As she grew into her own as an artist, Elaine always defended Abstract Expressionism, though she was really only tangentially involved with the movement. Within her own work, she retained her interest in figuration throughout her life, and in numerous series— her Bullfights from the late 50s and early 60s, her ongoing obsession with basketball players in a series that spans 40 years, and in many other works-- de Kooning brought the expressive gesture of Abstract Expressionism to bear on figurative subjects. Elaine de Kooning felt that making portraits was like falling in love — "painting a portrait is a concentration on one particular person and no one else will do," she once said. She showed many of these works at several solo gallery exhibitions throughout her lifetime, as well as at museums including the Montclair Art Museum, New Jersey, and the Guild Hall Museum in East Hampton, New York. She also went onto teach at several acclaimed universities in the U.S., including becoming the first distinguished visiting professor in art at the University of California, Davis, my alma mater, where she was invited to work with none other than pop genius Wayne Thiebaud.
So-- if Elaine de Kooning was this successful and well-respected in the art world in her own right, why is she rarely discussed as an artist except in relation to her famous husband? This question is still one that haunts collectors, educators, and curators today. Even a 2015 article in Smithsonian Magazine made it blatantly obvious with a headline that read “Why Elaine de Kooning Sacrificed Her Own Amazing Career for Her More Famous Husband’s”? Why indeed. Probably she felt that she didn’t have much of a choice because her talent and output certainly wasn’t, or isn’t, to blame. Brandon Fortune, curator of an Elaine de Kooning exhibition at the National Portrait Gallery in 2015, remarked that Elaine was probably always pretty aware of her strengths, noting, quote, "She said and she thought she was as good as any male artist.” But, like Lee Krasner, she was beholden to a society that just kept women at bay a little bit.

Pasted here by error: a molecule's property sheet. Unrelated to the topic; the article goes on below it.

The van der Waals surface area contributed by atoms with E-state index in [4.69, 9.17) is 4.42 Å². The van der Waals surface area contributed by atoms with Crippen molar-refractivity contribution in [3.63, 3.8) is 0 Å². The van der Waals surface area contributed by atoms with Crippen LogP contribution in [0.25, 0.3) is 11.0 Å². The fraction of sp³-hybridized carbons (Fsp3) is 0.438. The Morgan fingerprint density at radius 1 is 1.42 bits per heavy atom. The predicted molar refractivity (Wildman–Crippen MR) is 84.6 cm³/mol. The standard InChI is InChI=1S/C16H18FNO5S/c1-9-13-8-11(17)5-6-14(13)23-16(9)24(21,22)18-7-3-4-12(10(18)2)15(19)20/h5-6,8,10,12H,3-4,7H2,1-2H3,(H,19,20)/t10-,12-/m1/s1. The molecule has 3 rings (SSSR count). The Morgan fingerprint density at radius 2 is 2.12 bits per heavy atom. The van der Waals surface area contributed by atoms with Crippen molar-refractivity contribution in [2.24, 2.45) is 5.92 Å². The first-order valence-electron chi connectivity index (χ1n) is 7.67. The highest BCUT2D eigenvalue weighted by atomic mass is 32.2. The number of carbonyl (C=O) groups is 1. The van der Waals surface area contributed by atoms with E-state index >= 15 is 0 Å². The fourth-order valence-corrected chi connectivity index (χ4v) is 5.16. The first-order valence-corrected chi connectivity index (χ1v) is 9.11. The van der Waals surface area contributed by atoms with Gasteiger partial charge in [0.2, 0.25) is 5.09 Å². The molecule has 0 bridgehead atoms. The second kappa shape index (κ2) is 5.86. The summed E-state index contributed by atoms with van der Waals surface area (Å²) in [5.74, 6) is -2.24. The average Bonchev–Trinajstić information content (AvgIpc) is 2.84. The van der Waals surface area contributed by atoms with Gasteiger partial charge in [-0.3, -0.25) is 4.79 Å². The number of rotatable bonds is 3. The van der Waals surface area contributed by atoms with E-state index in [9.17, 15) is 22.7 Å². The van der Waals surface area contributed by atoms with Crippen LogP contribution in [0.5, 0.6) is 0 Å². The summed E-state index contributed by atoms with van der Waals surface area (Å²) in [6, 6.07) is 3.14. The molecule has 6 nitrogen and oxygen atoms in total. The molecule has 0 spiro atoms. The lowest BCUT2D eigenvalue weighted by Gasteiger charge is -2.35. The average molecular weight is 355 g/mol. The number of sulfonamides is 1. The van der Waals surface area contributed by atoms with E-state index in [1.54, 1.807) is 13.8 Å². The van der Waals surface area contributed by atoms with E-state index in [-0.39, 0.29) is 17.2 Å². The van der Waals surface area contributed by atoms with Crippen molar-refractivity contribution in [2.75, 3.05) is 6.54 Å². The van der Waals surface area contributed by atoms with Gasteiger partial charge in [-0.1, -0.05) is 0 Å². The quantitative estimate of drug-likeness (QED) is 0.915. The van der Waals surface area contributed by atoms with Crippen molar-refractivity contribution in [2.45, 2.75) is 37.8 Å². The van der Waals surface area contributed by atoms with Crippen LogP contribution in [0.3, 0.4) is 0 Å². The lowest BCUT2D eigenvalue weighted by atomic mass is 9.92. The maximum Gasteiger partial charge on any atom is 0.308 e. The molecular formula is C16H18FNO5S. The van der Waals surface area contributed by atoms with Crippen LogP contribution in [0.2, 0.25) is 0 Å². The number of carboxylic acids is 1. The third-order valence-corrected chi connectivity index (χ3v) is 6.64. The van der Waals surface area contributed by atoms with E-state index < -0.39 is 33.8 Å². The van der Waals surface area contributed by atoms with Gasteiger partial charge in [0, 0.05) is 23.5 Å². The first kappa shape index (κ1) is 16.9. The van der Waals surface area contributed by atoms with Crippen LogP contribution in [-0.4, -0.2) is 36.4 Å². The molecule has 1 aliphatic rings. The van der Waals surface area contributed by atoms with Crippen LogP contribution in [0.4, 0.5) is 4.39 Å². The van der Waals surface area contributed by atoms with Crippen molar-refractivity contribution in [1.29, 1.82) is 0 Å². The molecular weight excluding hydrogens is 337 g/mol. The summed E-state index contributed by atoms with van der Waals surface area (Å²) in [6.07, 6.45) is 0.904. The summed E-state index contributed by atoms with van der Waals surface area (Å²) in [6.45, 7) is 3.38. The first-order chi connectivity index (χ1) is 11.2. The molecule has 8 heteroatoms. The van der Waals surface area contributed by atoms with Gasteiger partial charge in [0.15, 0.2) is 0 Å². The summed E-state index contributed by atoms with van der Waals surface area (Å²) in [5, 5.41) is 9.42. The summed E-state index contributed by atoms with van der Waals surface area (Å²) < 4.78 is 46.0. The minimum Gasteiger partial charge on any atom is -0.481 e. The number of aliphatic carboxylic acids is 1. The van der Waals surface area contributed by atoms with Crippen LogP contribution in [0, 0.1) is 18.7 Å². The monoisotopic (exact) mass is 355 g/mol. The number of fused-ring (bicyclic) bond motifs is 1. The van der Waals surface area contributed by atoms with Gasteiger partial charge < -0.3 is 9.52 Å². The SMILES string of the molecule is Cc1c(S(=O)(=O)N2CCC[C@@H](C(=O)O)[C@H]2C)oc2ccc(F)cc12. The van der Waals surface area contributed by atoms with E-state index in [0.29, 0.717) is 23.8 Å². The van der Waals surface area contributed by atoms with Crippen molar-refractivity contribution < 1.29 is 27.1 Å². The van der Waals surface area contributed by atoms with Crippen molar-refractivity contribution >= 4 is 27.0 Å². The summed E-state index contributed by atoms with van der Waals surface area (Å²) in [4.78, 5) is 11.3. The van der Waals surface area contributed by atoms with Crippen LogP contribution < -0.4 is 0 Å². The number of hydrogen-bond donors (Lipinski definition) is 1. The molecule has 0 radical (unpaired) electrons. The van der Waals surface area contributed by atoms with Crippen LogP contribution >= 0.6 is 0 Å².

Elaine Fried met Willem de Kooning in 1938, after they were introduced by a mutual friend, and it was apparently love at first site. They got close when Willem gave drawing lessons to Elaine, and even though he was a strict teacher, she was won over by him and his work. In 1939, the year after the two artists met, she moved into Willem's studio and they got married four years later, in 1943. They had a long marriage--one that spanned 46 years, even though they lived apart for almost half of that time. It seems that opposites really attracted in this case: Where she was social, he was antisocial, where he was gloomy, she was lively, and so on. It was, at times, a tumultuous relationship. But it’s possible that the taciturn Willem needed gregarious Elaine by his side to really succeed in the art world-- and she knew it. As Brandon Fortune notes, quote, “She knew so many people. She was at the red hot center of everything that was happening in New York.” She used this to her advantage-- and to her husband’s advantage-- by often having affairs with people who could positively drive her husband’s career. Remember those feminine wiles that frequently attracted men to her? According to Smithsonian Magazine, she had flings with “the critic Harold Rosenberg, ArtNews editor Thomas B. Hess and gallery owner Charles Egan,” all of whom held up their end of the deal, with Rosenberg and Hess championing AbEx in general (and Willem de Kooning in particular) in their publications, and Charles Egan giving him his first solo exhibition ever. All the while, as we know, Elaine de Kooning created her own works of art. It seems that she rarely felt herself to be in direct comparison or competition with her husband. Later in her life, a friend asked her, point-blank, what it was like to work in the shadow of the great Willem de Kooning, to which Elaine gave a beautiful and loving reply: quote, “'I don't paint in his shadow, I paint in his light.”